On Tuesday, Senator Sherrod Brown (D-OH) and Rep. Chris Smith (R-NJ)  held a Congressional-Executive Commission on China (CECC) to discuss the safety issues of processed poultry and pet treats from China.  Senator Brown serves as CECC chairman and Rep. Smith as co-chair.   “Americans want to know where their foods come from and want to make sure that everything is being done to keep it safe,” Senator Brown said in his opening statement.

Dan Engeljohn, assistant administrator for the Office of Field Operations within USDA’s Food Safety and Inspection Service, appeared before the CECC to defend the agency’s determination that China’s approach to food safety in chicken processing is equivalent to the United States.  During questioning, Engeljohn emphasized that FSIS has only established equivalence for China’s processing system, not its slaughtering system, but he also said China was “close to hitting the mark” in its slaughter audit as well.

Engeljohn explained that USDA has received from China a list of four plants that the country has certified as eligible to export processed chicken to the United States.  But before exportation can occur, China must develop a proper export health certificate that demonstrates that the poultry was raised and slaughtered in either the United States, Canada, or Chile and that is was cooked to a proper temperature.

Englejohn also said that China has submitted a draft export health certificate for review by FSIS and the Animal and Plant Health Inspection Service.  Once the agencies agree on language and the Chinese government accepts it, China must inform USDA when it plans to begin shipping the processing poultry to the United States.

One of the key themes of the hearing was whether the United States should trust Chinese food processing given, as Brown described it, “China’s poor enforcement of their own laws and rampant corruption.”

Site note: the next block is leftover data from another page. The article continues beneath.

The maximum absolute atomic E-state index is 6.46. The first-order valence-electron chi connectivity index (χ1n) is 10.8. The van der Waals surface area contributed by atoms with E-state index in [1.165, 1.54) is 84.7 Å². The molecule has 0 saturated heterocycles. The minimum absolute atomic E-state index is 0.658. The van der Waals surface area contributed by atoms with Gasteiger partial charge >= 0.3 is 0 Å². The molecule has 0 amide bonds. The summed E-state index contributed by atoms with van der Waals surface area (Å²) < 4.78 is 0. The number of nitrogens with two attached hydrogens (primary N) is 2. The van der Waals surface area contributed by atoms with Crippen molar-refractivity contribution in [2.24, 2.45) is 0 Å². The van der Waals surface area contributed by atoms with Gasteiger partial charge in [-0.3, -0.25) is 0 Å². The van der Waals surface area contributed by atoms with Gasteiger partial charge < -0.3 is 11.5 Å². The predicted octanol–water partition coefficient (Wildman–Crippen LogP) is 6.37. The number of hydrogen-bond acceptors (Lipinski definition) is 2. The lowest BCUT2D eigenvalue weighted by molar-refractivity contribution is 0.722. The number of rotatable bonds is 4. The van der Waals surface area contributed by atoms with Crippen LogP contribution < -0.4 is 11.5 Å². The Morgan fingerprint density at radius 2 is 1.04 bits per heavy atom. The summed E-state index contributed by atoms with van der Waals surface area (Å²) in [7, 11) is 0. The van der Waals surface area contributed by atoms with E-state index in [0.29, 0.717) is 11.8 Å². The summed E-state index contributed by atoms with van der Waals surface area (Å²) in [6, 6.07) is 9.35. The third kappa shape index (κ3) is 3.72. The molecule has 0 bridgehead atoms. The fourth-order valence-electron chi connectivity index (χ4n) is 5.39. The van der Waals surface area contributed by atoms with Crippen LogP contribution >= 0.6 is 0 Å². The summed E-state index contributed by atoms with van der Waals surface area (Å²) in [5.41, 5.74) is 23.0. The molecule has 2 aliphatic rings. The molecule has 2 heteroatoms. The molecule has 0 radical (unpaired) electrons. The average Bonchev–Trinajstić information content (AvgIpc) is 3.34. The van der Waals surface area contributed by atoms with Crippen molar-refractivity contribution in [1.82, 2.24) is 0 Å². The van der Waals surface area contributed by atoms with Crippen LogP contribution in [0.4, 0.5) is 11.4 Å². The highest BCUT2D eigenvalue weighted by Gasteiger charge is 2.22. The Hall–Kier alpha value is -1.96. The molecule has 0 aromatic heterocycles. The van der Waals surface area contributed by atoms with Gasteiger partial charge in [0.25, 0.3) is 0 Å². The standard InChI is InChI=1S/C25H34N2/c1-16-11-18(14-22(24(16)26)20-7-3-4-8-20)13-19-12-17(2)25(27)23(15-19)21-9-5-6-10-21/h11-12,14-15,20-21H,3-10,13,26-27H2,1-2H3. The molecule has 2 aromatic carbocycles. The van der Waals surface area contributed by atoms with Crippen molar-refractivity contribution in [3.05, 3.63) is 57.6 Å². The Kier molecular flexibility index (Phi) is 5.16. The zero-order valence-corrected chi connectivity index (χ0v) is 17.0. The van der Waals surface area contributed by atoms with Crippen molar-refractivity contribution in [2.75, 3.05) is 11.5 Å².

At the hearing, Rep. Smith, pointing out that China is the only dictatorship to which the USDA has granted food safety equivalence, discussed whistleblower protections and fraudulent practices that could potentially dupe USDA.  “The word of the Chinese government is usually not trustworthy,” Smith said. “It’s not a stretch to say if we rely on them for documentation, that’s an Achilles heal that is huge,” he said.  And, “what happens if a Chinese employee or anyone in the chain of command blows the whistle?” he asked, expressing concern about human rights violations in China. “Are they thrown in jail?”

In his response, Engeljohn said that on site audits provide an additional level of assurance.  FSIS follows every mandate given to the agency to ensure that our food supply is safe, he said, explaining that any country that wants to send meat or poultry to the United States has to be audited and deemed equivalent first.

Brown and Smith also raised concerns during the hearing about Country of Origin Labeling (COOL) for processed products. They repeatedly questioned both Engeljohn and another witness, Tracey Forfa, deputy director for the FDA’s Center for Veterinary Medicine, about how consumers can tell whether their food or pet products contain ingredients from China.

Brown held up two kinds of frozen meals that contain chicken–one with a USA product label on it and the other that did not indicate country of origin.   He asked if either could contain chicken processed in China without a label. “The COOL-labeling would not be applicable to a product such as that,” Engeljohn said. “The meat products that would be covered are whole muscle cuts or ground products.”

Brown asked Forfa similar questions about pet food, including whether a USDA-labeled product could contain China-imported vitamins and minerals without labeling.  Forfa said the FDA would get back to him about his questions regarding pet food labeling. She also reported to the commission that the FDA is still working to solve the mystery behind thousands of illnesses, including about 1,000 dog deaths that have been reportedly linked to Chinese pet treats over the years.